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Published March 31st, 2021
Council approves three-way stop signs at Lost Valley, Valley View and Don Gabriel Intersection
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The Orinda City Council heard hours of public comment for and against proposed stop signs at a controversial three-way intersection at its March 16 meeting. Having considered a number of ways to increase safety in the area, the council decided to approve the stop signs, but only as a first step in a campaign that may also include speed cushions and/or improved signage in the area. Official authorization will come on the consent calendar at the April 13 council meeting and Larry Theis, director of public works and assistant city manager, said the actual signs could be installed within a week after that. He agreed that the temporary sandwich signs will remain in place until the stop signs are installed.
At its Jan. 25 meeting, The Traffic Safety Advisory Committee recommended that city staff present the proposed installation of all-way stop signs at the intersection to the city council. The staff report said that TSAC members in favor voiced agreement with the residents that the installation of all-way stop signs would increase safety, in particular to pedestrians, cyclists, and equestrians. City staff, however, did not recommend installation of the stop signs, maintaining that traffic in the area was not sufficiently high to warrant it, and that in such circumstances, stop signs could lead to an increase in rear-end traffic accidents. Theis did recommend that the council consider other traffic calming measures for the area.
Travis Blaschek-Miller, a volunteer with TSAC, who had been elected TSAC chair the night before the city council meeting, told the council, "Our bureaucracy is broken here. This group has faced hurdle after hurdle." TSAC prioritizes school routes, Blaschek-Miller told the council, and voted 3-2 to recommend the stop signs.
The council took into account that Don Gabriel Way is used by students to walk to Del Rey Elementary School. A number of those who commented about the stop signs were parents of Del Rey students, as well as staff of the Orinda Union School District. Alicia Shada, who lives on Valley View Drive, explained how her three children who bike to Del Rey have to leave 25 minutes early in order to miss high school students who are driving. She asked for both stop signs and speed cushions, as recommended by the TSAC.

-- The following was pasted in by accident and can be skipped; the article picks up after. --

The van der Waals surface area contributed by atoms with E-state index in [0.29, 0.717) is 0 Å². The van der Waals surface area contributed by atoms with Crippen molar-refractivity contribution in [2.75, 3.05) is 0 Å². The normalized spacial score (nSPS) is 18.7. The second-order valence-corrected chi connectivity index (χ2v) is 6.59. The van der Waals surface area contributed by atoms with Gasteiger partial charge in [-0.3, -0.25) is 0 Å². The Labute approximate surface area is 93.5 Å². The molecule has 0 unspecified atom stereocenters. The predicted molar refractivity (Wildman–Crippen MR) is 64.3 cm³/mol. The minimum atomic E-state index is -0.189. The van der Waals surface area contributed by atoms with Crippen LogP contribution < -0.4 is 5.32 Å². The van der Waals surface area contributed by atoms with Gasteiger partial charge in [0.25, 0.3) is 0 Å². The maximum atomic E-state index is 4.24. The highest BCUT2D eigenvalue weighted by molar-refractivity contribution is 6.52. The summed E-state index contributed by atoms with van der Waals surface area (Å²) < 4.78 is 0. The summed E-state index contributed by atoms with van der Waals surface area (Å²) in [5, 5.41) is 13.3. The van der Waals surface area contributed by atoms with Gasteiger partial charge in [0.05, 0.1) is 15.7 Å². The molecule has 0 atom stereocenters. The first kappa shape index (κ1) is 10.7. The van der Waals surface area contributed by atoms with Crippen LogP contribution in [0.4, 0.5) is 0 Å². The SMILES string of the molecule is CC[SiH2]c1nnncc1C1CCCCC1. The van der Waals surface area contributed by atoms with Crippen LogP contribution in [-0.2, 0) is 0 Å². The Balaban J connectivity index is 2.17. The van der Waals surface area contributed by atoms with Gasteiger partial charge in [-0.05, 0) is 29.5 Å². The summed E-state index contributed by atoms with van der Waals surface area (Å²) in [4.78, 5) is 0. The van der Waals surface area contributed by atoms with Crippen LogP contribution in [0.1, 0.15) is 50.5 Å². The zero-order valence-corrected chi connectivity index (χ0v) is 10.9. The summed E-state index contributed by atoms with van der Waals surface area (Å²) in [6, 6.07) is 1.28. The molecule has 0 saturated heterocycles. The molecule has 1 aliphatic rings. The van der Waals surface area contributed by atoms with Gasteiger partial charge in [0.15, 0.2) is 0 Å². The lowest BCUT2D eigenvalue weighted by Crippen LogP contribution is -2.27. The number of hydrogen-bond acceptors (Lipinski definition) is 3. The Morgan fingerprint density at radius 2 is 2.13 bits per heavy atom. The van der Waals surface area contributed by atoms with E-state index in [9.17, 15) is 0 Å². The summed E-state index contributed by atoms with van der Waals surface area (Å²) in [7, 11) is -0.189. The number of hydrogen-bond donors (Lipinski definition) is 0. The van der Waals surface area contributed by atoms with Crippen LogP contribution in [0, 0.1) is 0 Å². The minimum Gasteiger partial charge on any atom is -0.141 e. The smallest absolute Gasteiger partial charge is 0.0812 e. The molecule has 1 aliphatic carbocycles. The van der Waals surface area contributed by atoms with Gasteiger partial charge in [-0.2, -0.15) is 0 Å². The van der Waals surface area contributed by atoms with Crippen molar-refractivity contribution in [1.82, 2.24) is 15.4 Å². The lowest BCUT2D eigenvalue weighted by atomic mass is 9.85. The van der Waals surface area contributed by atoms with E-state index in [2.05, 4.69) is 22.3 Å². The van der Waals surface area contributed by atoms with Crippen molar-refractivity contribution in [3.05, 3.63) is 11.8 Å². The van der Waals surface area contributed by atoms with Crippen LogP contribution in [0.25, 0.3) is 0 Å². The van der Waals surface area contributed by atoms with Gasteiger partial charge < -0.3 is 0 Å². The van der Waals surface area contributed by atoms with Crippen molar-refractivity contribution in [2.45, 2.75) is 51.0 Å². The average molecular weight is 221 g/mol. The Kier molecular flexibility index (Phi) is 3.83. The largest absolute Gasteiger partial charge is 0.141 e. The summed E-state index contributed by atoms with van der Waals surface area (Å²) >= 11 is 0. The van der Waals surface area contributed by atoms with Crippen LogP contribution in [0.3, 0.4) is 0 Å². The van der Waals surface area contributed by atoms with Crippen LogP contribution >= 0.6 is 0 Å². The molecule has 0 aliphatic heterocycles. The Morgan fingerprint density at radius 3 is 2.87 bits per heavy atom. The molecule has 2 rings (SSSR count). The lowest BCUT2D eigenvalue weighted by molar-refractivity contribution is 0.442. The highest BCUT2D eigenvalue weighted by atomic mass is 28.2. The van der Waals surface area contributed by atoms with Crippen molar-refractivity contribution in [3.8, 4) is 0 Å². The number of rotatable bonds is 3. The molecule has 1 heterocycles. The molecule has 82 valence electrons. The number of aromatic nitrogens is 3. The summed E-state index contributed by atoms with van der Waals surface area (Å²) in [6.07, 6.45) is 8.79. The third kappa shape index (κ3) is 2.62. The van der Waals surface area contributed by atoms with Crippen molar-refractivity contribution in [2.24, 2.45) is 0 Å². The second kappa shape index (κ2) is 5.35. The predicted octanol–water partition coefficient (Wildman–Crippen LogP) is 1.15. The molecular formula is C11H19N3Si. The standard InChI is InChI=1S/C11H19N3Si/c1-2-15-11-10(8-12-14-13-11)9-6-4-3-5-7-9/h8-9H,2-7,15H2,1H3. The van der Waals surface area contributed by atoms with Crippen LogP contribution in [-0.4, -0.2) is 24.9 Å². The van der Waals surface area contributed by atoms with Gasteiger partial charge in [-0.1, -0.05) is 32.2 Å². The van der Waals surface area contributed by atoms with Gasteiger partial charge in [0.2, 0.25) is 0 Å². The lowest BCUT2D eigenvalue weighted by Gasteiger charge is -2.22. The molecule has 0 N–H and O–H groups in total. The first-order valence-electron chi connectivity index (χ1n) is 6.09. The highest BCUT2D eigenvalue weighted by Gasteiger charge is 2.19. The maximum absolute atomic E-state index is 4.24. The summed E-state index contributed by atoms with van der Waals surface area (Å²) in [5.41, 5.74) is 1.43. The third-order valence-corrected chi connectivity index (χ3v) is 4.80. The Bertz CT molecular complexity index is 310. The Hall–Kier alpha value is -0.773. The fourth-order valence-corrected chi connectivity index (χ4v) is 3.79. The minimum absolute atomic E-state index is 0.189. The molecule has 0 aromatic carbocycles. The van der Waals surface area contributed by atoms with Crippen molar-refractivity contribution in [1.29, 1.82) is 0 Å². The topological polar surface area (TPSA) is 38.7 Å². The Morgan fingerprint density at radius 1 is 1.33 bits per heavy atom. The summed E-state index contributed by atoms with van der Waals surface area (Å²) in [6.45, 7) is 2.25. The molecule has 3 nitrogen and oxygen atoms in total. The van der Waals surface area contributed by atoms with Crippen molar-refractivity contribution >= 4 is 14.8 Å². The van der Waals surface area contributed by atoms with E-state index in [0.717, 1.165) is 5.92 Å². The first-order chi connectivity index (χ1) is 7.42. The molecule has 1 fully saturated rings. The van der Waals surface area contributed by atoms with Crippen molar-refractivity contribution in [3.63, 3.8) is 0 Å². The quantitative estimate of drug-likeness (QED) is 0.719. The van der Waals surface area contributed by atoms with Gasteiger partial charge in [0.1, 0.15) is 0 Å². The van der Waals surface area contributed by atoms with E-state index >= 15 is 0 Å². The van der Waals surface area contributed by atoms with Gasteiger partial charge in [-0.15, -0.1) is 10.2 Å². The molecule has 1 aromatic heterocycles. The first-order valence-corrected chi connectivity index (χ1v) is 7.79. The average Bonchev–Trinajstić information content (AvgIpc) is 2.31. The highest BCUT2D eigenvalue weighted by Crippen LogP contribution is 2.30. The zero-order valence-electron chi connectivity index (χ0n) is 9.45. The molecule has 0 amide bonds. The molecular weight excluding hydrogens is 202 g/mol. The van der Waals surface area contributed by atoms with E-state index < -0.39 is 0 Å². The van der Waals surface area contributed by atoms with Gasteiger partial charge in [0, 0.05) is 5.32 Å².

Stuart House, OUSD director of facilities and newly elected vice-chair of the TSAC, told the council, "With respect to Larry Theis and the public works department, we felt very strongly" that stop signs are warranted because, he said, "this particular route has had speeders going up to 90 miles an hour, and goes by an equestrian center with children, some with disabilities, crossing the road."
Liz Daoust, president of OUSD board of trustees, was alerted to this issue two years ago and met with Stuart House and the neighborhood committee. As a runner who runs Lost Valley several times a week, she said that she has had to jump off the road to avoid cars. She also expressed great concerned for students in the neighborhood and for children who attend Xenophon Therapeutic Riding Center. Executive Director of Xenophon Jean Johnstone told the council that the Center is "ground zero for this issue." She explained that the center straddles both sides of Don Gabriel Way and serves vulnerable populations including veterans with PTSD and children with disabilities. "We do not feel safe," she said. Speeding cars "spook the horses while vulnerable people are riding, and we can't use pastures across the street."
Daoust urged the council to adopt the stop signs, citing the great difference made to Glorietta Elementary School by the safety measures taken by the council. "Safety near our schools is paramount and time is of the essence," she said, since students are now back in school. "I understand that stop signs don't meet all the metrics, but safety feels more important than those metrics."
The area surrounding the intersection has been of concern to residents for years. There is a sharp curve on Lost Valley Drive where it passes a PG&E substation. Council Member Darlene Gee said that the council's concern is "making sure that whatever we do is truly effective." Council members have had personal experience of the traffic dangers in the area. Council Member Nick Kosla revealed that 30 years ago he was involved in a massive accident at that intersection.
"I thought there would be a three way stop already," he said, adding that he supported a three way stop sign. Vice Mayor Dennis Fay said he also supported the stop signs, although he had some concerns and mixed feelings. "Our son was just out of high school and his car went off the road there," he said, adding that he always thought the city needed to do something about that curve. Fay believes that speed cushions are more effective, but said, "if we do the stop signs, we can't forget the curve and Don Gabriel Way."
Some speakers were opposed to the proposed stop signs on the grounds that they would cause inconvenience and might hinder an evacuation in an emergency. Although the council agreed to the stop signs, they will continue to look for ways to make the three roads in the area safer for all in the future.

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